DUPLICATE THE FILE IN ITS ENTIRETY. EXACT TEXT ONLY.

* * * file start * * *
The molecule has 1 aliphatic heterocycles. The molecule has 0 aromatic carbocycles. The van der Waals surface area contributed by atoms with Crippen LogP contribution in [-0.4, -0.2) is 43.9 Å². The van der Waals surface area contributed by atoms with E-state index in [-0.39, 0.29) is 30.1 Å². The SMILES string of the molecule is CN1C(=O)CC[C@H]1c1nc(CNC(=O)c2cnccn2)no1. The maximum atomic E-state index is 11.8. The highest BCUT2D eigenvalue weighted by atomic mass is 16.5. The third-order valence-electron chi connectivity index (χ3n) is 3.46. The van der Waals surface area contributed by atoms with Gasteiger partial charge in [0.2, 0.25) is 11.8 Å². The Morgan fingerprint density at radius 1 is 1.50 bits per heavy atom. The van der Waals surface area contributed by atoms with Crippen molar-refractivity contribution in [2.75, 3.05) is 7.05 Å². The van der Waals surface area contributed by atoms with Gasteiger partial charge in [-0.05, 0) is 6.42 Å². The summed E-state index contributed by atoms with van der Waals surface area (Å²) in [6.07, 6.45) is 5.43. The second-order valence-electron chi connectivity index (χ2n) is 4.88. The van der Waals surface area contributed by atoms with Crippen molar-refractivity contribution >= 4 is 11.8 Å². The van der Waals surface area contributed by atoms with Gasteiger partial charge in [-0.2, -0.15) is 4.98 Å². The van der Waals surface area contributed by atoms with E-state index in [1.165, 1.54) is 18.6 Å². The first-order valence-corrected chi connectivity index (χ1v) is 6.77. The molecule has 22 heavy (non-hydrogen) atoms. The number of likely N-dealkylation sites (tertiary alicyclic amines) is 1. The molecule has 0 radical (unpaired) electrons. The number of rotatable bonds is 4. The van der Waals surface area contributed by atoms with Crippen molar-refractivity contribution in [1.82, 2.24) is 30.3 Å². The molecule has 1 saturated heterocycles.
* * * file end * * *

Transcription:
The molecule has 1 aliphatic heterocycles. The molecule has 0 aromatic carbocycles. The van der Waals surface area contributed by atoms with Crippen LogP contribution in [-0.4, -0.2) is 43.9 Å². The van der Waals surface area contributed by atoms with E-state index in [-0.39, 0.29) is 30.1 Å². The SMILES string of the molecule is CN1C(=O)CC[C@H]1c1nc(CNC(=O)c2cnccn2)no1. The maximum atomic E-state index is 11.8. The highest BCUT2D eigenvalue weighted by atomic mass is 16.5. The third-order valence-electron chi connectivity index (χ3n) is 3.46. The van der Waals surface area contributed by atoms with Gasteiger partial charge in [0.2, 0.25) is 11.8 Å². The Morgan fingerprint density at radius 1 is 1.50 bits per heavy atom. The van der Waals surface area contributed by atoms with Crippen molar-refractivity contribution in [2.75, 3.05) is 7.05 Å². The van der Waals surface area contributed by atoms with Gasteiger partial charge in [-0.05, 0) is 6.42 Å². The summed E-state index contributed by atoms with van der Waals surface area (Å²) in [6.07, 6.45) is 5.43. The second-order valence-electron chi connectivity index (χ2n) is 4.88. The van der Waals surface area contributed by atoms with Crippen molar-refractivity contribution >= 4 is 11.8 Å². The van der Waals surface area contributed by atoms with Gasteiger partial charge in [-0.2, -0.15) is 4.98 Å². The van der Waals surface area contributed by atoms with E-state index in [1.165, 1.54) is 18.6 Å². The first-order valence-corrected chi connectivity index (χ1v) is 6.77. The molecule has 22 heavy (non-hydrogen) atoms. The number of likely N-dealkylation sites (tertiary alicyclic amines) is 1. The molecule has 0 radical (unpaired) electrons. The number of rotatable bonds is 4. The van der Waals surface area contributed by atoms with Crippen molar-refractivity contribution in [1.82, 2.24) is 30.3 Å². The molecule has 1 saturated heterocycles.